In late October we launched a blog to better tell people about the new stuff happening on the site. On Halloween, we launched the question of the day feature, where users could answer whatever wacky question we came up with. In mid-November, we added a currency system, and the currency was, of course, mullets. Why? We brainstormed on that for a while and somehow we landed on that as the most ridiculous thing and it stuck. We offered a variety of things to purchase on site, like extra votes for battles and banner messages that said that someone was stupid or whatever. You earned mullets by doing just about anything interactive on the site.

Just a couple days later, on November 24th, we released the feature that would really allow the site to take off: duels. We used the 1v1 duels of the Suikoden series as an inspiration to create a turn-based RPG-themed 1v1, 2v2, 3v3, or 4v4 user vs user rock-paper-scissors duel system. Users faced off with each other with 3 options each turn: attack, wild attack, and defend. Attack beat defend, which beat wild attack, which beat attack. Elegant. This feature proved very successful so we expanded on it. The first step was introducing equipment. We made a store people could use their mullets to buy equipment and now instead of everyone having the same stats, people had different stats and could dominate.

The War Between Awesome and Stupid
The biggest problem with these duels was that if no one was online to duel with you, you couldn't participate at that moment. So the next big feature, and by far the most popular one throughout the history of the site was monsters. We made monster icons show up randomly on pages and when clicked, started an RPG style duel with one or more monsters. Monsters dropped loot, making it very worthwhile to hunt and kill them. From here we made materials and a blacksmith to use them to improve your gear. We gave rewards for killing all monsters in a family.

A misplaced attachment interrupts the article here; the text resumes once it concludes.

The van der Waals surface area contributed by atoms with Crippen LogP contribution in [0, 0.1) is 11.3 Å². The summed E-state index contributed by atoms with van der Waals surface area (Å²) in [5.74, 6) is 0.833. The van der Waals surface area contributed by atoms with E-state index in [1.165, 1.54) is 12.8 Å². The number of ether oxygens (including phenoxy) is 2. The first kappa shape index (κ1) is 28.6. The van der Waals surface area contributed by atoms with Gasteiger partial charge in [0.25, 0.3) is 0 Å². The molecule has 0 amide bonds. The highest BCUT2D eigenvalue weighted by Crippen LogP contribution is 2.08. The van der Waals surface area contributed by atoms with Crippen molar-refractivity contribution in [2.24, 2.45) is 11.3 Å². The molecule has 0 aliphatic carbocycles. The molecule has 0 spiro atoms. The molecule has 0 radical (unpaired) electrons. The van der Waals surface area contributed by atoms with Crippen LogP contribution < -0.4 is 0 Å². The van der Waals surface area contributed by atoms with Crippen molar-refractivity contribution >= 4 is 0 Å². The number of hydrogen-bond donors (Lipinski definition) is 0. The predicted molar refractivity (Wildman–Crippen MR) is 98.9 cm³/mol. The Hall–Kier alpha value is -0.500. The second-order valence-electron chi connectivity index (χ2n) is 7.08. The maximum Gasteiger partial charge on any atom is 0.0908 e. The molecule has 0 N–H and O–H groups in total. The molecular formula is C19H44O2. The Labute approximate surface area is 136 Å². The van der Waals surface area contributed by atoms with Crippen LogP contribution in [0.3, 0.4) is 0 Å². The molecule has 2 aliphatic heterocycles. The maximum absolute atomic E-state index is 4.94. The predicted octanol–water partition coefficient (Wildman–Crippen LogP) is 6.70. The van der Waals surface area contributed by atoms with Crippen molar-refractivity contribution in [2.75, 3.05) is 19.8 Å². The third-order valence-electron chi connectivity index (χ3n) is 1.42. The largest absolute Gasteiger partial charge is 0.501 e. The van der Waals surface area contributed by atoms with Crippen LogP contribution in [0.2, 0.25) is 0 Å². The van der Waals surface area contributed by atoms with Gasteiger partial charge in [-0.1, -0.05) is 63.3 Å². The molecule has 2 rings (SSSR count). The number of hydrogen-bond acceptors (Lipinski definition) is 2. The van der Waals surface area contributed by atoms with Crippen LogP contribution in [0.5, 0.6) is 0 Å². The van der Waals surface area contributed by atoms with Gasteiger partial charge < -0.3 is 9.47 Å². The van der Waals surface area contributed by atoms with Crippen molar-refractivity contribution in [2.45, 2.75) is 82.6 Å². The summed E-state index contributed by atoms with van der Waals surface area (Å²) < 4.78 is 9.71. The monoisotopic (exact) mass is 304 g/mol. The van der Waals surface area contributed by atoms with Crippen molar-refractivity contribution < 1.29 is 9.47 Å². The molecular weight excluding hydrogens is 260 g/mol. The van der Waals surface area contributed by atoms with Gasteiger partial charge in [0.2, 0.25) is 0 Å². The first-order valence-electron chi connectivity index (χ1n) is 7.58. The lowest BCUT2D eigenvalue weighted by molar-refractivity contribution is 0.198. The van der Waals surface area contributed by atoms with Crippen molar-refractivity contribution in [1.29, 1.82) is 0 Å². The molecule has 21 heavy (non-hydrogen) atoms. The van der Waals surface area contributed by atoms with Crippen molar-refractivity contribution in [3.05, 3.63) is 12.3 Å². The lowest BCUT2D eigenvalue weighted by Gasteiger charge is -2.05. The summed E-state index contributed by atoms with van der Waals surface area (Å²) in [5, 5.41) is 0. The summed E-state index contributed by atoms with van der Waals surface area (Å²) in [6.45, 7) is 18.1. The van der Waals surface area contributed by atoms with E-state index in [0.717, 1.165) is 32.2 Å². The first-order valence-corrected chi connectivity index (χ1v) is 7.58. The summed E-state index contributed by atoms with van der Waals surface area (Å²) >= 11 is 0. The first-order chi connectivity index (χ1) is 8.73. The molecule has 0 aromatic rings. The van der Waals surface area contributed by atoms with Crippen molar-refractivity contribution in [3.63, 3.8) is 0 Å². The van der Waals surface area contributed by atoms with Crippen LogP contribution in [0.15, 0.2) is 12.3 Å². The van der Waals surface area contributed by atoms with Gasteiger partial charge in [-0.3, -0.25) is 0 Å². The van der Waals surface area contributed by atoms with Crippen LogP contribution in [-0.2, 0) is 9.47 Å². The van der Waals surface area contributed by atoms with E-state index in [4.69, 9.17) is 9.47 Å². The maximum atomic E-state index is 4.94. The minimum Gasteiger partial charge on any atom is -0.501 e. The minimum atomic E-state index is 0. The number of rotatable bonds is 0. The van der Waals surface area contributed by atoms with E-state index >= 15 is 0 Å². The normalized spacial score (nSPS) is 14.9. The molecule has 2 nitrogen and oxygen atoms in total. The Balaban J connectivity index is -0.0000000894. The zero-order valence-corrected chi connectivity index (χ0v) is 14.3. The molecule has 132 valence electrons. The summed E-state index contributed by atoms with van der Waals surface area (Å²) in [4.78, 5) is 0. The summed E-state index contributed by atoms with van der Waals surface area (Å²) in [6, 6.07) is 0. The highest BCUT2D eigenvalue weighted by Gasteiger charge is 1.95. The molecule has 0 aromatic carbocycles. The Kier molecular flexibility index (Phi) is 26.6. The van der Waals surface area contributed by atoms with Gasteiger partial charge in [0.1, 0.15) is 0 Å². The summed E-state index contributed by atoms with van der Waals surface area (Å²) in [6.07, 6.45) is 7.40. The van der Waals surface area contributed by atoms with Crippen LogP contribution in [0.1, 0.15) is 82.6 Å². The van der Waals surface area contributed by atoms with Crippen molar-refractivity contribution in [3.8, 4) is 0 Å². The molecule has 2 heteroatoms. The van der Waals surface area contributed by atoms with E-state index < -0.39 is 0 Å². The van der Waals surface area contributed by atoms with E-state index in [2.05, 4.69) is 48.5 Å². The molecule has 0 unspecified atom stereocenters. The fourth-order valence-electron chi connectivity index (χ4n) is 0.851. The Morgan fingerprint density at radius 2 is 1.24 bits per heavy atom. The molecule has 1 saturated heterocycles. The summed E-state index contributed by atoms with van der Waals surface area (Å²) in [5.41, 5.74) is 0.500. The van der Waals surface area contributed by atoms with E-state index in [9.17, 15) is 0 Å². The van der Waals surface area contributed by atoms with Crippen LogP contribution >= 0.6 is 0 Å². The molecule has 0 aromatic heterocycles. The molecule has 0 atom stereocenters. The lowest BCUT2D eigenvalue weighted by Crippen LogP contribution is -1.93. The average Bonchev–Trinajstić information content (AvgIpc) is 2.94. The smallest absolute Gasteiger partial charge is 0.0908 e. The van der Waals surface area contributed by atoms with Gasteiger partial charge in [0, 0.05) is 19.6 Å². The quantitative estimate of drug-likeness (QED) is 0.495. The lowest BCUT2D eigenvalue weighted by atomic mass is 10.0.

Losing to a Monster
Other features included a picture upload function where people could vote on your pictures. We added a bunch of Flash games. We made a guild system. We gave people special abilities that could help themselves and their friends or hurt others (like by causing them to drop their weapon during a duel). I created an acronym game called Acrophobia. We made a link exchange, we made a class system, we had a real-time chat window, we made a wiki, we had random good and bad events, and we had tons of in-jokes and out-jokes and just jokes. It was just amazing and fun and goofy and weird.

Killing a Monster
Probably more than 50% of users were made up of people I worked with, and a good chunk of the activity on the site was happening while people were at work (naughty, naughty!). Sometime in mid-2008, a coworker of mine, who had been brought into the moderator team and had admin privileges, got into a feud with another user and used a combination of techniques to make it so that the other user was unable to do anything on the site. While we were ok with users messing with each other and making progress more challenging, we were not ok with basically completely locking someone out. So we made a couple rule/policy changes to prevent it. This apparently pissed off my mod, who became an enemy of the site almost overnight. We had to lock him out of being an admin after we noticed some database modifications that were not legitimate. Then, he went to the network admins at work and got the site blocked so people could not access it from there anymore. This was the first step towards the demise of The Awesome Theory.